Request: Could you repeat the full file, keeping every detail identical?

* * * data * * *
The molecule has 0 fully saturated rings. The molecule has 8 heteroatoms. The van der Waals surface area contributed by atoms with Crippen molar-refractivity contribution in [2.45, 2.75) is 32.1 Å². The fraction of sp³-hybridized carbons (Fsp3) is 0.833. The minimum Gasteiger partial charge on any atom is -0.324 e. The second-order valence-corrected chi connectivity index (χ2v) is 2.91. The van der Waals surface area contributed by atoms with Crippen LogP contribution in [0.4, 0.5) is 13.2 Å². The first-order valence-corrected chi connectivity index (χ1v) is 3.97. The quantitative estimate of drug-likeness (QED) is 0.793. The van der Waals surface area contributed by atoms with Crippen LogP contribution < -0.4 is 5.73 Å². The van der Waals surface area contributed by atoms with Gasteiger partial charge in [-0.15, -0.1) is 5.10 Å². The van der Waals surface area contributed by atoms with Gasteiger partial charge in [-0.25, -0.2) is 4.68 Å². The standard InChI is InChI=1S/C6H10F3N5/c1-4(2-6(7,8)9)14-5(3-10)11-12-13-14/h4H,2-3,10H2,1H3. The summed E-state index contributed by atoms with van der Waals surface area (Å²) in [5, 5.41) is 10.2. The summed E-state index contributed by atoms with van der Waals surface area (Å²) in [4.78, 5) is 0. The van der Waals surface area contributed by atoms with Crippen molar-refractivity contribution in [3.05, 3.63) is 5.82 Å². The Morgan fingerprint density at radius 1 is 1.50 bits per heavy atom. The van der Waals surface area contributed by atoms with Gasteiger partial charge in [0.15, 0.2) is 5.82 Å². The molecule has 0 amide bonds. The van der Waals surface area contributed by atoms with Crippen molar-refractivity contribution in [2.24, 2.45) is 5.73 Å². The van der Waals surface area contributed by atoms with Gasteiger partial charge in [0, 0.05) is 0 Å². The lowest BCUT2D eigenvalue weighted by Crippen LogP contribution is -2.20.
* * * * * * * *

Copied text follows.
The molecule has 0 fully saturated rings. The molecule has 8 heteroatoms. The van der Waals surface area contributed by atoms with Crippen molar-refractivity contribution in [2.45, 2.75) is 32.1 Å². The fraction of sp³-hybridized carbons (Fsp3) is 0.833. The minimum Gasteiger partial charge on any atom is -0.324 e. The second-order valence-corrected chi connectivity index (χ2v) is 2.91. The van der Waals surface area contributed by atoms with Crippen LogP contribution in [0.4, 0.5) is 13.2 Å². The first-order valence-corrected chi connectivity index (χ1v) is 3.97. The quantitative estimate of drug-likeness (QED) is 0.793. The van der Waals surface area contributed by atoms with Crippen LogP contribution < -0.4 is 5.73 Å². The van der Waals surface area contributed by atoms with Gasteiger partial charge in [-0.15, -0.1) is 5.10 Å². The van der Waals surface area contributed by atoms with Gasteiger partial charge in [-0.25, -0.2) is 4.68 Å². The standard InChI is InChI=1S/C6H10F3N5/c1-4(2-6(7,8)9)14-5(3-10)11-12-13-14/h4H,2-3,10H2,1H3. The summed E-state index contributed by atoms with van der Waals surface area (Å²) in [5, 5.41) is 10.2. The summed E-state index contributed by atoms with van der Waals surface area (Å²) in [4.78, 5) is 0. The van der Waals surface area contributed by atoms with Crippen molar-refractivity contribution in [3.05, 3.63) is 5.82 Å². The Morgan fingerprint density at radius 1 is 1.50 bits per heavy atom. The van der Waals surface area contributed by atoms with Gasteiger partial charge in [0.15, 0.2) is 5.82 Å². The molecule has 0 amide bonds. The van der Waals surface area contributed by atoms with Crippen molar-refractivity contribution in [2.24, 2.45) is 5.73 Å². The van der Waals surface area contributed by atoms with Gasteiger partial charge in [0, 0.05) is 0 Å². The lowest BCUT2D eigenvalue weighted by Crippen LogP contribution is -2.20.